By: Nicola Yoon
Kindle, 354 pages
Source: borrowed from local library
My disease is as rare as it is famous. Basically, I’m allergic to the world. I don’t leave my house, have not left my house in seventeen years. The only people I ever see are my mom and my nurse, Carla.
But then one day, a moving truck arrives next door. I look out my window, and I see him. He’s tall, lean and wearing all black—black T-shirt, black jeans, black sneakers, and a black knit cap that covers his hair completely. He catches me looking and stares at me. I stare right back. His name is Olly.
Maybe we can’t predict the future, but we can predict some things. For example, I am certainly going to fall in love with Olly. It’s almost certainly going to be a disaster.
I really enjoyed this one more than I thought I would. I saw plenty of other reviews that stated this book was overrated, predictable, blah blah blah, so I was a little hesitant to read it. However, I saw the movie was going to be on HBO soon, so I decided I wanted to read the book before I saw the movie.
This is definitely not a book that you should try to read between the lines and try to find a deeper meaning. Take it at face value that it’s a young adult novel about a sick girl who falls in love with her neighbor and you’ll be much happier with the outcome. Is the story predictable? Absolutely, yes, but I don’t feel like this book was ever touted to be a mystery or suspenseful, so WTH are we complaining about! The predictability does not detract from the fact that this book is fantastically written, the story enjoyable and the characters are lovable.
Maddy is strong-willed, intelligent, and confident. Olly is the boy all of us fall in love with in high school – the boy next door, a little bit of a dork and cute as hell. I really enjoyed Nicola Yoon’s format of incorporating Maddy’s drawings, their text messages and emails. It made me feel like I was a part of the story and made the book a much faster read. It was almost like you were getting a glimpse into Maddy’s thoughts. Both characters are witty and little bit sassy so their back & forths were hilarious.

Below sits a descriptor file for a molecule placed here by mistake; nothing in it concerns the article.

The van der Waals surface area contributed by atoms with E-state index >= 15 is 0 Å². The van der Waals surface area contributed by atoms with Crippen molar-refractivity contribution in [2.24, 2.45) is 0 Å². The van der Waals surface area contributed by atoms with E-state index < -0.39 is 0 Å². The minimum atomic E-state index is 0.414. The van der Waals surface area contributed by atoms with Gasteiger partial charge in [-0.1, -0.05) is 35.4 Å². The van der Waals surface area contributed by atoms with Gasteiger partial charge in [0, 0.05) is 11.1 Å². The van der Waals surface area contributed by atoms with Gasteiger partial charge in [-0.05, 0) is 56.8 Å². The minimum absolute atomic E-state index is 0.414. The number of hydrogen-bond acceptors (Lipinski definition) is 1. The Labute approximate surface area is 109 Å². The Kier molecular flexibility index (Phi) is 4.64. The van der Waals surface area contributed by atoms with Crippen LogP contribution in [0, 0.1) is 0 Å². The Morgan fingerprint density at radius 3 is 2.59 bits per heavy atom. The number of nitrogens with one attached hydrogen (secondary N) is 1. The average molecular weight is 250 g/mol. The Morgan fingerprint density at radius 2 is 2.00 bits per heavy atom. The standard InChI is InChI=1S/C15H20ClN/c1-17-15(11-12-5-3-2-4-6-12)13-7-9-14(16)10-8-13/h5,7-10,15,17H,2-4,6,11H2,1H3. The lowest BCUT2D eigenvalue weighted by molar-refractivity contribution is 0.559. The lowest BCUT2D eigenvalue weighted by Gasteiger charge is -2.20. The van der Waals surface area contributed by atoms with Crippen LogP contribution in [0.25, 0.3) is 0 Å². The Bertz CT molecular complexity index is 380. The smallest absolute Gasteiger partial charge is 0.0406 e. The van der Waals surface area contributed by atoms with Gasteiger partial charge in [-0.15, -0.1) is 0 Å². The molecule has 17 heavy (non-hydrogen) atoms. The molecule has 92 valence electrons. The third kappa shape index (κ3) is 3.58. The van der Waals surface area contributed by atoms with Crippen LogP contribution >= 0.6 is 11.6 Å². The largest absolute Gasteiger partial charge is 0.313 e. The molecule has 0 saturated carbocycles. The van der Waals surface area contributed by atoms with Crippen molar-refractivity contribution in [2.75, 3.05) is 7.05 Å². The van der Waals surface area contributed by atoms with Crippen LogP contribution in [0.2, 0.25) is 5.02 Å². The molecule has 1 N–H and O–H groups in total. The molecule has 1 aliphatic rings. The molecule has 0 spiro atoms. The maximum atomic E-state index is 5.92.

Everything’s a risk. Not doing anything is a risk. It’s up to you.
The ocean will swallow you whole and burp you out and not notice you were even there.
Just because you can’t experience everything doesn’t mean you shouldn’t experience anything.
One thing I’m certain of: Wanting just leads to more wanting. There’s no end to desire.
We can have immortality or the memory of touch. We can’t have both.
And just like that, everything changes.
Nicola Yoon is the #1 NYT bestselling author of Everything, Everything, which is now a major motion picture, and The Sun Is Also a Star, a National Book Award finalist, Michael L. Printz Honor Book and Coretta Scott King New Talent Award winner. She grew up in Jamaica and Brooklyn, and lives in Los Angeles with her family.
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